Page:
Tech analysts TrendForce reckon old server memory sticks are being stripped of their DDR4 memory at scale, only for the chips to be resoldered and sold as new on DDR4 memory sticks for consumer PCs.
The basic ruse here is simple enough. If you can buy in old server DDR4 sticks, remove chips and reflash them for use as vanilla DDR4 memory, and you can do that cheaper than you can buy in new DDR4 memory chips, well, you've got a go-er.
It's thought someone must have worked out how to automate the process of stripping the chips and resoldering them for the business case to add up. Whatever,
TrendForce says the used chips can hit speeds of up to 3200MT/s, so any DDR4 DIMMs faster than that should therefore be safe. And of course none of this applies to DDR5 RAM for the latest Intel and AMD platforms.
Exactly how you might identify these used chips in memory DIMMs that run at 3200MT/s or slower isn't entirely clear. TrendForce has declined to specifically identify the original manufacturer of the used chips, but does say that they come from "two major South Korean suppliers' legacy processes," which Tom's Hardware reckons heavily implies Samsung and SK hynix.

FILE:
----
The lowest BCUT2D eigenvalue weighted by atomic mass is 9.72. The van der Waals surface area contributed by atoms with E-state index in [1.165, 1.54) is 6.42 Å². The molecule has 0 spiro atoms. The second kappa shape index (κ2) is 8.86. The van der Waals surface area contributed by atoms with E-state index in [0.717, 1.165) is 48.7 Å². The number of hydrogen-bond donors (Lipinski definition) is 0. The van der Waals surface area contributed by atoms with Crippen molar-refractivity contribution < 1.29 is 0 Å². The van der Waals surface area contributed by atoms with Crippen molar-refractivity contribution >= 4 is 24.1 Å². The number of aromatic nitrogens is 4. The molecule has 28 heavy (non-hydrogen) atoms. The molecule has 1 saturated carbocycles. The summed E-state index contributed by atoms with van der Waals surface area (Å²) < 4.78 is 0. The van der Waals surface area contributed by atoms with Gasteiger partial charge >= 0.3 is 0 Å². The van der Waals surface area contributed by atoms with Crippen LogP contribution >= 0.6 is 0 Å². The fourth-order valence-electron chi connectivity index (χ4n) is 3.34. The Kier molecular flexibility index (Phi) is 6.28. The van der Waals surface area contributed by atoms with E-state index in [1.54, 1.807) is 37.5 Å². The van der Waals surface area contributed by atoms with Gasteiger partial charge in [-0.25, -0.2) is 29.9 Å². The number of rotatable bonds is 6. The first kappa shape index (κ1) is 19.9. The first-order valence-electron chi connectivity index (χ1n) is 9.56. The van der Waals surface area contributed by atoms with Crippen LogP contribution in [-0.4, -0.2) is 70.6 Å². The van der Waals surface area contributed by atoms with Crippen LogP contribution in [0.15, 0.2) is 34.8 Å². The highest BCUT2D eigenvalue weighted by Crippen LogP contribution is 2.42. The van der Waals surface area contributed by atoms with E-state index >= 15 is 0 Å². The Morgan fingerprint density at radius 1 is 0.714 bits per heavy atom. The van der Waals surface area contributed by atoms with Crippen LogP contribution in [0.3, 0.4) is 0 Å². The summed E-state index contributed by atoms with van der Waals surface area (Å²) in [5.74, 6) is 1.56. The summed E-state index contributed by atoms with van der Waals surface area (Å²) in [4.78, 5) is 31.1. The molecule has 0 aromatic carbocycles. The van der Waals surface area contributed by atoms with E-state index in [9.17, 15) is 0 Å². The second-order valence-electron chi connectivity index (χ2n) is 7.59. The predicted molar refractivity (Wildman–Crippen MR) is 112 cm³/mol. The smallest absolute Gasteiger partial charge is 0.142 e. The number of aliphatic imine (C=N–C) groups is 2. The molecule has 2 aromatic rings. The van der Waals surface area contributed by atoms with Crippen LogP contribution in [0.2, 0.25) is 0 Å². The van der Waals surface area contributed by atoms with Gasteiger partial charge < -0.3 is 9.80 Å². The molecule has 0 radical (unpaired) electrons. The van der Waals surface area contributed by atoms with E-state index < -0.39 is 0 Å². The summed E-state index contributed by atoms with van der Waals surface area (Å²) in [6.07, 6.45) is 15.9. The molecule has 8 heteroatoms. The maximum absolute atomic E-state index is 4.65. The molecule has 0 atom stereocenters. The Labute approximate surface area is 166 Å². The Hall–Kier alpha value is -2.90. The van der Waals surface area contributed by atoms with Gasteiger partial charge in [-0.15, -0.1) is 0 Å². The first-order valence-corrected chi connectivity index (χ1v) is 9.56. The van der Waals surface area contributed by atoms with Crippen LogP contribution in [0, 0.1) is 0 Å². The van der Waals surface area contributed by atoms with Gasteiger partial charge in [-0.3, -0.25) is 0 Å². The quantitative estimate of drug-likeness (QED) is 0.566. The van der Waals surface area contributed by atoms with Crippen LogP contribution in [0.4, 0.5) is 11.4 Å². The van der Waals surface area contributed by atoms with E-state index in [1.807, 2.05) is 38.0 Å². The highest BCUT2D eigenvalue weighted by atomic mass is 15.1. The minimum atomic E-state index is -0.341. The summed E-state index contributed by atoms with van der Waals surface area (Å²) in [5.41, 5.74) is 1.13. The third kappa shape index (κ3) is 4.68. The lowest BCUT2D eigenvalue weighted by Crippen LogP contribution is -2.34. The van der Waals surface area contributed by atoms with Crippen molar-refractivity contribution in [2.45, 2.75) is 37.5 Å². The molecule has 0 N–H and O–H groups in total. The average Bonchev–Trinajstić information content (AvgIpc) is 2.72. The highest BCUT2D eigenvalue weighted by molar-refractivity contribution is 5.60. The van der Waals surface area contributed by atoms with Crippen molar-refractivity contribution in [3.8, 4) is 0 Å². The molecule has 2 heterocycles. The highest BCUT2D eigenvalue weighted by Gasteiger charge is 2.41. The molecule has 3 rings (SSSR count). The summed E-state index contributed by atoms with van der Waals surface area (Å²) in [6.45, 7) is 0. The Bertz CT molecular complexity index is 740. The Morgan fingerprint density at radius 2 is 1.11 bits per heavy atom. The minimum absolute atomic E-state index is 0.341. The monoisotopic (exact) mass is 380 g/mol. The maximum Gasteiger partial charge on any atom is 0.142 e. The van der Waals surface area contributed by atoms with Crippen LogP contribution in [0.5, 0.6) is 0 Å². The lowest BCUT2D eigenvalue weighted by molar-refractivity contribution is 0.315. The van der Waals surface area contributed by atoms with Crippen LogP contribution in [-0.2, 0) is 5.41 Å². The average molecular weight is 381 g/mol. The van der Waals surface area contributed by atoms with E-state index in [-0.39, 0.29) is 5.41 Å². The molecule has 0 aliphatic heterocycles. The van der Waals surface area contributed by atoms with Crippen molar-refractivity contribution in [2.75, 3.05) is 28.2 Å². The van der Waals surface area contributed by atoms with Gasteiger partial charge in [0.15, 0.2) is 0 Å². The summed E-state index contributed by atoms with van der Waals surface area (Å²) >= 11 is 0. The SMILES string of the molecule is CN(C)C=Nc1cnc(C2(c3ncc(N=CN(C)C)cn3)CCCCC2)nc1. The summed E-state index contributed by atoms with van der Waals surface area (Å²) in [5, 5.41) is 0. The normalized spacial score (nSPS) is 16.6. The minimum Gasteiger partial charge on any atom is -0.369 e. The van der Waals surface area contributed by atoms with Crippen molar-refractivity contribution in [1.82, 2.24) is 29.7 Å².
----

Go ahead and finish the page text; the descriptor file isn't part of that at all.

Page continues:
Then there's also the question of it it actually matters.
DRAM chips aren't exactly renown for wearing out and if a DDR4 kit comes from a reputable brand and is covered by a warranty, it may not be hugely material whether the memory chips themselves are brand new, even if it is rather unethical should the product be passed off as all new.
Arguably, from a sustainability perspective, the idea that some hardware can be repurposed like this rather than go straight into land fill is appealing. But, again, it would all be a lot more satisfactory if the fact that the memory chips were used was explicit.
Moreover, some observers have wondered whether there may be some confusion between reclaimed chips from used servers DIMMs and unused, but older, excess stock hitting the market.
In short then, we're not totally clear how you might spot DIMMs with used chips, we're not entirely sure if it matters from a performance and reliability perspective, and we're not completely convinced it's definitely happening. If that's not hugely helpful, then a thousand apologies.